Many large NGOs have an international focus. Some of the very largest, such as World Vision and Save the Children, work in 50 or 100 or more countries, in many fields. Smaller and poorer countries have few locally-based non-profits and NGOs. In these countries the term NGO (or sometimes INGO, for International NGO) commonly refers to the organizations that are based abroad, then send money and staff into poorer countries for the purpose of helping people there. Some have a focus, such as health or education; others do a bit of everything.

On these pages, we use the term NGO and INGO as they are often used in poorer countries with a large NGO presence. We are not referring to organizations such as Human Rights Watch and Amnesty International.

In this book, when we use the term NGO or INGO, these are the groups we refer to. We are not writing about organizations working only in the country where they are based and funded;(1) nor about organizations such as Human Rights Watch and Amnesty International, which we believe have taken on difficult and worthwhile goals. We refer to those which claim that a group of foreigners with good intentions, armed with cash but little understanding of their destination, can go into another country and develop it. This includes UN organizations such as Unicef (which by some definitions would be separated into a new category of multi-government organizations, but whose behavior follows similar patterns to the major NGOs).

We recognize that NGOs aren't all alike. Generalizations can be unfair, but they are useful as long as we remember that they are generalizations. Some smaller NGOs, aware of the issues we discuss here, diligently and successfully avoid the effects that we criticize. Large ones can be too; we have great respect for Medecins San Frontiers (Doctors Without Borders). Our point is that overall, the NGO structure pushes them to perpetuate rather than solve fundamental problems. NGOs and international charities are the wrong structure to address the causes of poverty. And they are even worse when they address problems that they exaggerate for fundraising purposes.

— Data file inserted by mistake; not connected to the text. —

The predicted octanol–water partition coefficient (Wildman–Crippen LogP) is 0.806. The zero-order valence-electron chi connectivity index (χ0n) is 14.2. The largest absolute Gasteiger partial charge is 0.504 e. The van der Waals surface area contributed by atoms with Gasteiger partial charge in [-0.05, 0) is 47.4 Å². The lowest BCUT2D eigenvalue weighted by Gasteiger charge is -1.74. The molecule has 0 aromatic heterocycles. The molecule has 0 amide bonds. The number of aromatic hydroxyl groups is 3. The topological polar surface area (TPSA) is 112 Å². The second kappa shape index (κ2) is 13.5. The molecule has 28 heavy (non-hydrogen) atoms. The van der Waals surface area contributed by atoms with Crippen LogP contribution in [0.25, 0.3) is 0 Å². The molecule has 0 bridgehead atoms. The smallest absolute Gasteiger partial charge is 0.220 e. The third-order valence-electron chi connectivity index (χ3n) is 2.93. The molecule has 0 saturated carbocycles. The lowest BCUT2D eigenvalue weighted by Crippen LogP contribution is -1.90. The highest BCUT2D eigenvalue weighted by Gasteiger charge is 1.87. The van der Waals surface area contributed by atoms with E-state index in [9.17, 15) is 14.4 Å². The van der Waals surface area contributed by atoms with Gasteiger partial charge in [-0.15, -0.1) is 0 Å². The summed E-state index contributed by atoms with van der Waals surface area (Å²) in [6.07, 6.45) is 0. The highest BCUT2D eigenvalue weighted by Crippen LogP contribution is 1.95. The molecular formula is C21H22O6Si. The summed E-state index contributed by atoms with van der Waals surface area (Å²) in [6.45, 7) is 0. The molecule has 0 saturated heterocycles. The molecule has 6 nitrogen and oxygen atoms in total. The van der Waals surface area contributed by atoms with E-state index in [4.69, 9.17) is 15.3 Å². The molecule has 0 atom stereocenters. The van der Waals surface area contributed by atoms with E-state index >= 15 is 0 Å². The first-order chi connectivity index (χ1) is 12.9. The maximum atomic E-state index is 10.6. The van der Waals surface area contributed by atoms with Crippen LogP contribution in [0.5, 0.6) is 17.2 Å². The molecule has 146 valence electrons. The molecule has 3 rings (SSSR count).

NGOs are not the only sources of foreign aid. Government aid is even bigger. It usually goes from one government to another; or from one government to its own citizens and corporations, after they present a proposal showing how they'll use it to help another country.

Together, these are what we, and others, call "The Aid Industry." As you'll see on these pages, it could also be called the dependency industry.


In its original meaning, karma is used in Hinduism, Buddhism, and other religions of East and South Asia to describe the entirety of one's actions, good and bad, and their effect on one's present and future lives. It is also used to refer more broadly to the aura of good or bad that surrounds a person, place, or organization.

We use it in this broader sense. Karma Colonialism results when individuals, organizations, governments, and businesses focus too much on creating good karma around and within themselves, and give too little attention to the impact on those who are used to create this aura.

Notes and Sources

1. In fact, locally-based NGOs may act as irreplaceable watchdogs of the aid industry. We have, for example, quoted from Timor Leste's La'o Hamutuk elsewhere on these pages. (back)